Chief development officer, Gulf of Maine Research Institute, Portland
Gulf of Maine Research Institute 350 Commercial St., Portland
Services: Marine research and education
Annual budget: $9.5 million
Contact: 772-2321 www.gmri.org
IN HER OWN WORDS
What was the biggest challenge of your career? I'm looking at it right now. We have a substantial fundraising goal, so the biggest challenge is facing that every year and saying 'you can do it again.' It takes a lot of chutzpah to start over again — you flip the calendar to January 1 and you start with the same $3 million.
When did you know you'd made it? I haven't made it; I don't know what that looks like. Someone let me know when I have, but I would never claim that I've 'made it.'
What advice do you wish you'd been given early in your career? I got the advice but I don't think I really understood it until now. It's the importance of being patient and ambitious at the same time, and how to hold those two things together.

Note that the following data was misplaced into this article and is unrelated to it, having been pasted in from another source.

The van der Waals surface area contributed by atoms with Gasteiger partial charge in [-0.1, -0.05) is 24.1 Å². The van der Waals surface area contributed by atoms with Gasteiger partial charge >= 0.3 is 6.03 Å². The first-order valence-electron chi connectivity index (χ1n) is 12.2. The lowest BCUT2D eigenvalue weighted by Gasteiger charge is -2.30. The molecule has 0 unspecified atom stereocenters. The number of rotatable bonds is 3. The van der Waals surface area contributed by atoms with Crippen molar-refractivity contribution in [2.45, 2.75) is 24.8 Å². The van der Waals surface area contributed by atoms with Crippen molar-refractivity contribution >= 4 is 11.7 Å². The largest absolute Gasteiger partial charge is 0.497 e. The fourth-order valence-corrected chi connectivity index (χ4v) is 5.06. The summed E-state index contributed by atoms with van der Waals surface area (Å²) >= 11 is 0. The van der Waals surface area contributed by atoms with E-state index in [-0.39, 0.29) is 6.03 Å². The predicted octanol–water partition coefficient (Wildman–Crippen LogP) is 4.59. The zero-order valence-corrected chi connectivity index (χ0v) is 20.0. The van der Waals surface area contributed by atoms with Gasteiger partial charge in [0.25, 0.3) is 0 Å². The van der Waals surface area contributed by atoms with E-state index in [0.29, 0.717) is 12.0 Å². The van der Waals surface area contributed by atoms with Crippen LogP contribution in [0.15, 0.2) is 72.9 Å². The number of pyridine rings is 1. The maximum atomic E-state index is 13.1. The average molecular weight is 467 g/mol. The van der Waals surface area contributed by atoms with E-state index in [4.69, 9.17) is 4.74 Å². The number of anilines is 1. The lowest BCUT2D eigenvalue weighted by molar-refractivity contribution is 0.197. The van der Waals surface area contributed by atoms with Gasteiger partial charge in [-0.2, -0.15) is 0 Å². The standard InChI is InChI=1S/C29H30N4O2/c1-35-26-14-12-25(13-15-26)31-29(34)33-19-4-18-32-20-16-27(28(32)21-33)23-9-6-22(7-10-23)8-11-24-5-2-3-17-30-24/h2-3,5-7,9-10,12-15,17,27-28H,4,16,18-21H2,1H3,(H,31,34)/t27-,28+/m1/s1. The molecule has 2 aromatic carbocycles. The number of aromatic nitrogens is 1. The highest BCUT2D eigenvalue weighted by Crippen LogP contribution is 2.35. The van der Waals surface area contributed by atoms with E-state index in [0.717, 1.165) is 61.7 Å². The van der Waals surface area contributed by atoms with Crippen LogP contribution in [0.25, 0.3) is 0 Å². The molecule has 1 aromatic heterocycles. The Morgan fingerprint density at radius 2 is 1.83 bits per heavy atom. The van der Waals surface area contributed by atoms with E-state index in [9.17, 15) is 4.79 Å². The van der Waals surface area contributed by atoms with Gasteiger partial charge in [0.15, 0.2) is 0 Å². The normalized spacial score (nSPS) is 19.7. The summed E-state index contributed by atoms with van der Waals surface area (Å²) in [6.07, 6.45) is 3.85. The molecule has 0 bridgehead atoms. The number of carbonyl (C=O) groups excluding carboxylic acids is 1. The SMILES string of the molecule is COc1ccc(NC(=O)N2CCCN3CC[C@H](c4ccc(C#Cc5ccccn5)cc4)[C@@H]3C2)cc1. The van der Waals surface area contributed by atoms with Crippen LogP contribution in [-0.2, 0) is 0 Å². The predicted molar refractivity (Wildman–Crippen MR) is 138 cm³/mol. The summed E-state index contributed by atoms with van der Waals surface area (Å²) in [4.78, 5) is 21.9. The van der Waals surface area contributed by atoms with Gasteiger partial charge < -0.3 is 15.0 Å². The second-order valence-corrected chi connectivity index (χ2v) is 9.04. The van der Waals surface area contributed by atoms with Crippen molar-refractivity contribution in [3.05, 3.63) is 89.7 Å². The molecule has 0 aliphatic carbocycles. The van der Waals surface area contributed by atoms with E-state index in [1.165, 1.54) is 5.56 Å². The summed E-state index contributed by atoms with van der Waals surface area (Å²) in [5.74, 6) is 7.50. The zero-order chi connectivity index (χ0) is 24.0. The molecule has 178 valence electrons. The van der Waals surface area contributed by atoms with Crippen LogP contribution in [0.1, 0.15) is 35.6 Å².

"I'll relax when..." GMRI has a $50 million endowment.
What was your "Haven't we moved beyond this?" moment? We're not an aquarium; people still ask that. But I also struggle when people say, 'I've never heard of GMRI, what do you do?' I wish we could be better known.
During her time in the private sector, Blaine Grimes never considered herself to be much of a fundraiser.
"I'm a builder, a strategist; I really like seeing things grow," says Grimes, who was hired as chief development officer for Gulf of Maine Research Institute in 2005.
Her previous years spent in health care consulting, marketing and advertising left the Georgia transplant looking for a change of pace and a job that offered a more direct connection to her adopted community.
"I spent all my time making things, selling stuff and doing things that maybe didn't affect where I lived. I'm at the point in my life where I'm committed to Maine; I want to do something that ultimately makes a difference for people here," she says.